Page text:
St Catherine’s Chapel, The Fleet, Chesil Beach & Portland from Abbotsbury Hill. Dorset.
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Joseph Edward Hennah

Welsh ( b.1896 - d.1963 )

St Catherine’s Chapel, The Fleet, Chesil Beach & Portland from Abbotsbury Hill. Dorset.

  • Oil on canvas
  • Signed lower right

Image size 19.1 inches x 23.2 inches ( 48.5cm x 59cm )
Frame size 24.6 inches x 28.7 inches ( 62.5cm x 73cm )


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Available for sale from Big Sky Fine Art in the English county of Dorset, this original oil painting is by the Welsh artist Joseph Hennah which dates from the 1950s. The painting is presented and supplied in a sympathetic contemporary frame (which is shown in these photographs), mounted with new fixtures and is glazed.
The canvas and the painted surface have benefitted from cleaning, restoration and conservation, which was performed on our instruction, supervision and approval.
This vintage painting is now in good condition, defying its age. It wants for nothing and is supplied ready to hang and display.
The painting is signed lower right.
Previously with Messers. Frank Herring of 27 High West Street, Dorchester, Dorset.

Joseph Hennah was an acclaimed artist and etcher, who painted beautiful landscapes with great style and sensitivity.

He was born on 12th January 1896 in Raglan Street, Pillgwenlly, Newport, Monmouthshire, South Wales. His father was George Hennah, a former sailor, who at the time of Joseph’s birth was working at Newport Docks. Joseph had two elder brothers; Norman, a sailor, and Charles, who worked on the railways. Joseph attended school in Newport and left secondary education determined to be a professional artist, which must have seemed an unlikely prospect at the time.

For a while Joseph worked in a number of occupations in order to finance his art studies and his endeavours were rewarded when he won a scholarship to the Newport College of Art. He was also mentored by the well-known local artist Fred Richards.

Joseph’s progress as an artist was put on hold during the First World War, when he served in the Royal Welsh Fusiliers. After the Great War he returned home to Newport and married Muriel Hughes, with whom he had two daughters. They lived at Morden Road, and he had a studio at 12 Chepstow Road. Joseph began painting in earnest and his work was soon recognised. He exhibited at the Royal Academy in 1926 and 1927, and also with the South Wales Art Society and the Royal West of England Academy.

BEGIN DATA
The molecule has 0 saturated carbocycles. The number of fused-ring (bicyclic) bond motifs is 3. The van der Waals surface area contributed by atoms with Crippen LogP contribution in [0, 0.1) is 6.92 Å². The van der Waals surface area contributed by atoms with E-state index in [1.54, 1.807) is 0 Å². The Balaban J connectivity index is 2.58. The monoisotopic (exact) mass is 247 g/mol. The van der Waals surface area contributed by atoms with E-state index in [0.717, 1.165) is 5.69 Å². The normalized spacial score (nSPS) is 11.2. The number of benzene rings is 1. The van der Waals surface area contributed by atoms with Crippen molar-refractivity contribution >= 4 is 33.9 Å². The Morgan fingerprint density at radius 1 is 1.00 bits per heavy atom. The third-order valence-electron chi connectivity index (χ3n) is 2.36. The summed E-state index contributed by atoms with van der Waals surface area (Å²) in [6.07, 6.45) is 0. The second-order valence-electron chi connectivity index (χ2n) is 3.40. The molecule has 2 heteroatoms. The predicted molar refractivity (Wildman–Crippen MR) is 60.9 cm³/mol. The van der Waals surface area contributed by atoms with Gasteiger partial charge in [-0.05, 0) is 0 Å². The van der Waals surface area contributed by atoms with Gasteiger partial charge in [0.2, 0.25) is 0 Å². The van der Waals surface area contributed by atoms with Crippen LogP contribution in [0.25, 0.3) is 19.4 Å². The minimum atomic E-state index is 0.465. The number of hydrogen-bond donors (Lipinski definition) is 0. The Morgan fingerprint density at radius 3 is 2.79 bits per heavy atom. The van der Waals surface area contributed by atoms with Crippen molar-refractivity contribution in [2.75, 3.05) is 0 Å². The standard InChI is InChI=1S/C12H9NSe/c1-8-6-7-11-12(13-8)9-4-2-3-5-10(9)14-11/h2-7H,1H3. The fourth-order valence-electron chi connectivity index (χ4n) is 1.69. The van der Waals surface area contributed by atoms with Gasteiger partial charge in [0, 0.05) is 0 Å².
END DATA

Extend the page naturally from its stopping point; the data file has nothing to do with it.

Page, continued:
Around 1939 Joseph moved to the Weymouth area of Dorset and soon became involved in the art scene there. He was in particular closely involved in the setting up of the Weymouth and South Dorset Art Centre (sadly now defunct). In 1945 he married Delphine Mayberry, the eldest daughter of another Newport artist, Edgar James Mayberry. From 1958 to the time of his death he and Delphine lived in The Cottage, Nottington Lane, Nottington1896, a picturesque rural area on the outskirts of Weymouth.

Although he painted some portraits, Hennah is best known for his wonderful landscape paintings, both in oils and watercolour. He painted scenes around south Wales and the fishing villages of Cornwall. He also visited South Africa where he painted a large number of gouache works. After he moved to Dorset he captured the wonderful scenery and coastline there. He sometimes painted expansive and impressive landscapes (such as the painting illustrated here), but other times recorded the less obvious hedgerow, or corner of a farmyard, sensitive to the everyday beauty of his surroundings. His works demonstrate a real skill in balancing colour and tone, and he perfectly captures the atmosphere of the countryside which he loved so much.

Joseph died suddenly on 20th March 1963 on his way to an arts group meeting at the Art Centre. His works however live on in museums, including the Newport Museum and Art Gallery and the National Library of Wales, and in private collections all over the world.

© Big Sky Fine Art

This is an original oil on canvas painting by Joseph Hennah. It shows the amazing expansive view from Abbotsbury Hill, just west of Weymouth in Dorset, to the ruins of St Catherine’s Chapel on Chapel Hill, the famous Fleet and the Isle of Portland. There is a clear blue sky and the sea is calm. The muted warm colours suggest that this is a perfect afternoon in late summer.

St Catherine’s Chapel is a sturdily buttressed and barrel-vaulted chapel, built by the monks in the 14th century as a place of pilgrimage and retreat. It sits in splendid isolation overlooking Abbotsbury Abbey and is a popular walker’s destination today. The local parish holds occasional services there throughout the year which are open to the public.

The Fleet is a long, shallow stretch of water which forms England’s largest lagoon. It is home to the famous Abbotsbury Swannery.

Portland is a natural and ruggedly beautiful tied island which marks the southernmost point of the Jurassic Coastline.

This painting combines these unique and very special features in one stunning image.